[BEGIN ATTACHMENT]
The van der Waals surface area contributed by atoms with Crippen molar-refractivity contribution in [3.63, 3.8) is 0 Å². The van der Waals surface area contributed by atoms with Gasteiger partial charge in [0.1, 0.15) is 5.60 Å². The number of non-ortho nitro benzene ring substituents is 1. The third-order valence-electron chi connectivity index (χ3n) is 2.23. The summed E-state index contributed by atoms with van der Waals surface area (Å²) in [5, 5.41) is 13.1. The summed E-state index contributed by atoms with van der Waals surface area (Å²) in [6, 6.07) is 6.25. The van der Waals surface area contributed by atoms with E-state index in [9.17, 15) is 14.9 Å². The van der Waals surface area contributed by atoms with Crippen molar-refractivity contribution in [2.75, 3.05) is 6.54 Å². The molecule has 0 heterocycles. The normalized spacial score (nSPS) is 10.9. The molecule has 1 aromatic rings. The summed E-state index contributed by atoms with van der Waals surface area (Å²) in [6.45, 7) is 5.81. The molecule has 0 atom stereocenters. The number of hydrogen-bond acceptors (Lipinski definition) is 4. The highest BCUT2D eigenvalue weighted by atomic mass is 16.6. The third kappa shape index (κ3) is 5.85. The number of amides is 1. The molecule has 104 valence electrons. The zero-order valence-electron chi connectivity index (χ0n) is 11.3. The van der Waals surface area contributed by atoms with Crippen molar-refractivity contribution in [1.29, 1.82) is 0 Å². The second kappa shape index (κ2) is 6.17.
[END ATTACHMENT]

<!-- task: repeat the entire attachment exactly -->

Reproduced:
The van der Waals surface area contributed by atoms with Crippen molar-refractivity contribution in [3.63, 3.8) is 0 Å². The van der Waals surface area contributed by atoms with Gasteiger partial charge in [0.1, 0.15) is 5.60 Å². The number of non-ortho nitro benzene ring substituents is 1. The third-order valence-electron chi connectivity index (χ3n) is 2.23. The summed E-state index contributed by atoms with van der Waals surface area (Å²) in [5, 5.41) is 13.1. The summed E-state index contributed by atoms with van der Waals surface area (Å²) in [6, 6.07) is 6.25. The van der Waals surface area contributed by atoms with E-state index in [9.17, 15) is 14.9 Å². The van der Waals surface area contributed by atoms with Crippen molar-refractivity contribution in [2.75, 3.05) is 6.54 Å². The molecule has 0 heterocycles. The normalized spacial score (nSPS) is 10.9. The molecule has 1 aromatic rings. The summed E-state index contributed by atoms with van der Waals surface area (Å²) in [6.45, 7) is 5.81. The molecule has 0 atom stereocenters. The number of hydrogen-bond acceptors (Lipinski definition) is 4. The highest BCUT2D eigenvalue weighted by atomic mass is 16.6. The third kappa shape index (κ3) is 5.85. The number of amides is 1. The molecule has 104 valence electrons. The zero-order valence-electron chi connectivity index (χ0n) is 11.3. The van der Waals surface area contributed by atoms with Crippen molar-refractivity contribution in [1.29, 1.82) is 0 Å². The second kappa shape index (κ2) is 6.17.